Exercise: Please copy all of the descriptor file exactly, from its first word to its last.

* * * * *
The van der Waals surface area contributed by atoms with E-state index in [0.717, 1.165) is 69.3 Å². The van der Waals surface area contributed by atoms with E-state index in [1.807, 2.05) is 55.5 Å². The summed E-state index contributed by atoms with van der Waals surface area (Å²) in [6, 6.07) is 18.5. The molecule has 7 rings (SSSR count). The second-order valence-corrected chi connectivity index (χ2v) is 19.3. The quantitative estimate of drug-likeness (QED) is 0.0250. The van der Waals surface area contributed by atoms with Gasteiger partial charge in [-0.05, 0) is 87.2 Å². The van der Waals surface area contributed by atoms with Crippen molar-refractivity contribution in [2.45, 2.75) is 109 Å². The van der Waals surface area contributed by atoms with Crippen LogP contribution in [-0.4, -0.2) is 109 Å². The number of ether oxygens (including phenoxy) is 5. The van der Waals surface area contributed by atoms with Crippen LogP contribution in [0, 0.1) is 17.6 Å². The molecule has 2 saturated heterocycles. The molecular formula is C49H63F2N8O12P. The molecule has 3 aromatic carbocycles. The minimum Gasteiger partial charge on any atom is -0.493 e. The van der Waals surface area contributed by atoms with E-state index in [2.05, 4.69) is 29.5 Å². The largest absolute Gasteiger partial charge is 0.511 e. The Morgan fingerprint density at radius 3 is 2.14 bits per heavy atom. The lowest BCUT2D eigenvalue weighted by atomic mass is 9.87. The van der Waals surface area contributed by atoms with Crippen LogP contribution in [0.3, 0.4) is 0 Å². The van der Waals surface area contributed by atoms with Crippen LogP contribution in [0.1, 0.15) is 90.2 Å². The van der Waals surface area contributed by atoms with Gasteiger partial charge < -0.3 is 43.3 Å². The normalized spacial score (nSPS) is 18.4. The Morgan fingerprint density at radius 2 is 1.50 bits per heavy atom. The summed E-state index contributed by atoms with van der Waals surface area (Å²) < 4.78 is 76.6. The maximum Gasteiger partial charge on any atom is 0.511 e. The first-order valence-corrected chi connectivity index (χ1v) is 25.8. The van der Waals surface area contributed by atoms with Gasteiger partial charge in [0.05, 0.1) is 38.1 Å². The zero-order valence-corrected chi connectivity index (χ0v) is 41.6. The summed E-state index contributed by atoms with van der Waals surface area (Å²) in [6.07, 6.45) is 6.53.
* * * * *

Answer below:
The van der Waals surface area contributed by atoms with E-state index in [0.717, 1.165) is 69.3 Å². The van der Waals surface area contributed by atoms with E-state index in [1.807, 2.05) is 55.5 Å². The summed E-state index contributed by atoms with van der Waals surface area (Å²) in [6, 6.07) is 18.5. The molecule has 7 rings (SSSR count). The second-order valence-corrected chi connectivity index (χ2v) is 19.3. The quantitative estimate of drug-likeness (QED) is 0.0250. The van der Waals surface area contributed by atoms with Gasteiger partial charge in [-0.05, 0) is 87.2 Å². The van der Waals surface area contributed by atoms with Crippen molar-refractivity contribution in [2.45, 2.75) is 109 Å². The van der Waals surface area contributed by atoms with Crippen LogP contribution in [-0.4, -0.2) is 109 Å². The number of ether oxygens (including phenoxy) is 5. The van der Waals surface area contributed by atoms with Crippen LogP contribution in [0, 0.1) is 17.6 Å². The molecule has 2 saturated heterocycles. The molecular formula is C49H63F2N8O12P. The molecule has 3 aromatic carbocycles. The minimum Gasteiger partial charge on any atom is -0.493 e. The van der Waals surface area contributed by atoms with E-state index in [2.05, 4.69) is 29.5 Å². The largest absolute Gasteiger partial charge is 0.511 e. The Morgan fingerprint density at radius 3 is 2.14 bits per heavy atom. The lowest BCUT2D eigenvalue weighted by atomic mass is 9.87. The van der Waals surface area contributed by atoms with Crippen LogP contribution in [0.3, 0.4) is 0 Å². The van der Waals surface area contributed by atoms with Crippen LogP contribution in [0.1, 0.15) is 90.2 Å². The van der Waals surface area contributed by atoms with Gasteiger partial charge < -0.3 is 43.3 Å². The normalized spacial score (nSPS) is 18.4. The Morgan fingerprint density at radius 2 is 1.50 bits per heavy atom. The summed E-state index contributed by atoms with van der Waals surface area (Å²) < 4.78 is 76.6. The maximum Gasteiger partial charge on any atom is 0.511 e. The first-order valence-corrected chi connectivity index (χ1v) is 25.8. The van der Waals surface area contributed by atoms with Gasteiger partial charge in [0.05, 0.1) is 38.1 Å². The zero-order valence-corrected chi connectivity index (χ0v) is 41.6. The summed E-state index contributed by atoms with van der Waals surface area (Å²) in [6.07, 6.45) is 6.53.